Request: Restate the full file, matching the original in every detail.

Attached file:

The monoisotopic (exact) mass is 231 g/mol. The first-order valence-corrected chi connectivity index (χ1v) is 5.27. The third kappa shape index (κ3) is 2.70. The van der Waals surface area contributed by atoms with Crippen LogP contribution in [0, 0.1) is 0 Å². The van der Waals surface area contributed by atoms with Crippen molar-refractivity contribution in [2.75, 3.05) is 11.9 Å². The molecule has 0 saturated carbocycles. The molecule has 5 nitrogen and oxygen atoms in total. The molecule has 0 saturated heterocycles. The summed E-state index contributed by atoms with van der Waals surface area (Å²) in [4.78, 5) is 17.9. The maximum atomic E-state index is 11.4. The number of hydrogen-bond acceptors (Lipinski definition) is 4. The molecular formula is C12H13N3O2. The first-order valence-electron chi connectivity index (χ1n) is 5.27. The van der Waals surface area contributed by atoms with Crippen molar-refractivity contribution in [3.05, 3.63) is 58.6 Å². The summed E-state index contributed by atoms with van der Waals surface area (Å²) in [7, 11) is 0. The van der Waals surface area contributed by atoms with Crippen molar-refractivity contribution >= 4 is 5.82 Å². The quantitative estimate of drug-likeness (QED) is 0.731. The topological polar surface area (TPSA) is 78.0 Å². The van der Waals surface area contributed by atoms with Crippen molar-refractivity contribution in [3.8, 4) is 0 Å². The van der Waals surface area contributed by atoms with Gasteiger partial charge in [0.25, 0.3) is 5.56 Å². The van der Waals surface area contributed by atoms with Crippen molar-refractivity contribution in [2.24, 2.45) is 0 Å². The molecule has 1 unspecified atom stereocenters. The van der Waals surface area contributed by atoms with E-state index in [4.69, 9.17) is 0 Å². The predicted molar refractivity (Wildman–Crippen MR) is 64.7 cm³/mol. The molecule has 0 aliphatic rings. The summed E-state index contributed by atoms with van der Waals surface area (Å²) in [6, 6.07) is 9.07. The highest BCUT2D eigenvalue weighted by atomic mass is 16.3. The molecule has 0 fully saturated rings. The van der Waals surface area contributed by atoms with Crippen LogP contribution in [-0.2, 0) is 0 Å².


The monoisotopic (exact) mass is 231 g/mol. The first-order valence-corrected chi connectivity index (χ1v) is 5.27. The third kappa shape index (κ3) is 2.70. The van der Waals surface area contributed by atoms with Crippen LogP contribution in [0, 0.1) is 0 Å². The van der Waals surface area contributed by atoms with Crippen molar-refractivity contribution in [2.75, 3.05) is 11.9 Å². The molecule has 0 saturated carbocycles. The molecule has 5 nitrogen and oxygen atoms in total. The molecule has 0 saturated heterocycles. The summed E-state index contributed by atoms with van der Waals surface area (Å²) in [4.78, 5) is 17.9. The maximum atomic E-state index is 11.4. The number of hydrogen-bond acceptors (Lipinski definition) is 4. The molecular formula is C12H13N3O2. The first-order valence-electron chi connectivity index (χ1n) is 5.27. The van der Waals surface area contributed by atoms with Crippen molar-refractivity contribution in [3.05, 3.63) is 58.6 Å². The summed E-state index contributed by atoms with van der Waals surface area (Å²) in [7, 11) is 0. The van der Waals surface area contributed by atoms with Crippen molar-refractivity contribution >= 4 is 5.82 Å². The quantitative estimate of drug-likeness (QED) is 0.731. The topological polar surface area (TPSA) is 78.0 Å². The van der Waals surface area contributed by atoms with Crippen molar-refractivity contribution in [3.8, 4) is 0 Å². The van der Waals surface area contributed by atoms with Gasteiger partial charge in [0.25, 0.3) is 5.56 Å². The van der Waals surface area contributed by atoms with Crippen molar-refractivity contribution in [2.24, 2.45) is 0 Å². The molecule has 1 unspecified atom stereocenters. The van der Waals surface area contributed by atoms with E-state index in [4.69, 9.17) is 0 Å². The predicted molar refractivity (Wildman–Crippen MR) is 64.7 cm³/mol. The molecule has 0 aliphatic rings. The summed E-state index contributed by atoms with van der Waals surface area (Å²) in [6, 6.07) is 9.07. The highest BCUT2D eigenvalue weighted by atomic mass is 16.3. The molecule has 0 fully saturated rings. The van der Waals surface area contributed by atoms with Crippen LogP contribution in [-0.2, 0) is 0 Å².